Version tested: DS
Perhaps this is what people who don't play games think games are like. You must have had that moment where you're playing a game and there's a locked wooden door in front of you and an axe in your inventory, and your friend says, "Why don't you just smash the door down with the axe?" And you have to respond, "Look, just shut up, you don't know what you're talking about, OK?"
In Scribblenauts, if it seems like it should be possible, it's likely going to be possible. In fact, what Scribblenauts is capable of is so astonishing, so utterly complete in its collection of everything ever in the universe, it seems like it can't possibly be real.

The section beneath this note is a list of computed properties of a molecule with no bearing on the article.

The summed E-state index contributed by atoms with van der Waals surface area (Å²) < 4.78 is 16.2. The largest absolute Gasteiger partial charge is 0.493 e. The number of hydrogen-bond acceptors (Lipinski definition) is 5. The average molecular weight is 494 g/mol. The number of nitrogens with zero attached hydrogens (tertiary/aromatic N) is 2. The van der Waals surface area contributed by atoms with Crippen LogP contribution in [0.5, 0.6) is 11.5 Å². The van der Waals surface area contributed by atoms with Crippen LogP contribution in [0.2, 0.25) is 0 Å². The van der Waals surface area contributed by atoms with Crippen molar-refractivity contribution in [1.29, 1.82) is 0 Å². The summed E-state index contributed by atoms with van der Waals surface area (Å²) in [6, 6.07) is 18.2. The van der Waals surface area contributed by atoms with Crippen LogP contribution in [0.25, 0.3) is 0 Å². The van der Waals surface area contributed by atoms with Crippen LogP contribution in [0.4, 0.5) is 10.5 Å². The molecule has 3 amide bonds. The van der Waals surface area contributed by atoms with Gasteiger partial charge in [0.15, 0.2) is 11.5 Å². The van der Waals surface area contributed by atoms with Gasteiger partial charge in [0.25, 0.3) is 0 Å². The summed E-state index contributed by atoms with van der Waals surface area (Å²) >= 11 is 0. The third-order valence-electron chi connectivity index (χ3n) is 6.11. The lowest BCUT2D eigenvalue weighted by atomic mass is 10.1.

Surely in a level which sets me the challenge of crossing main character Maxwell across some shark-infested water to reach the target Starite (the star shapes that represent your constant goal), it's not realistic that I can type in that I want an Ichthyosaurus, and then see whether it can beat the shark in a fight. Nor does it seem reasonable that I could tap in "PEGASUS", jump on the winged horse's back and fly safely over. It starts to get a little silly when I ask for a teleporter, step in, and find myself in an alien laboratory.
There is no question that Scribblenauts is an incredible achievement. Almost any item, object or animal you can think of, so long as it's not a proper noun (or rude, or alcohol, weirdly) appears after being typed - animated, and behaving appropriately. Create a spider monkey and he'll eat a banana. But a bulldog won't. They will fight, however. And it's specific - it's not monkey or dog. It's sub-species. You can ask for a tree, but you can also ask for an oak, maple or bonsai tree. Finding out who would win in a fight between a werewolf and a vampire can... Well, actually, that illustrates something else.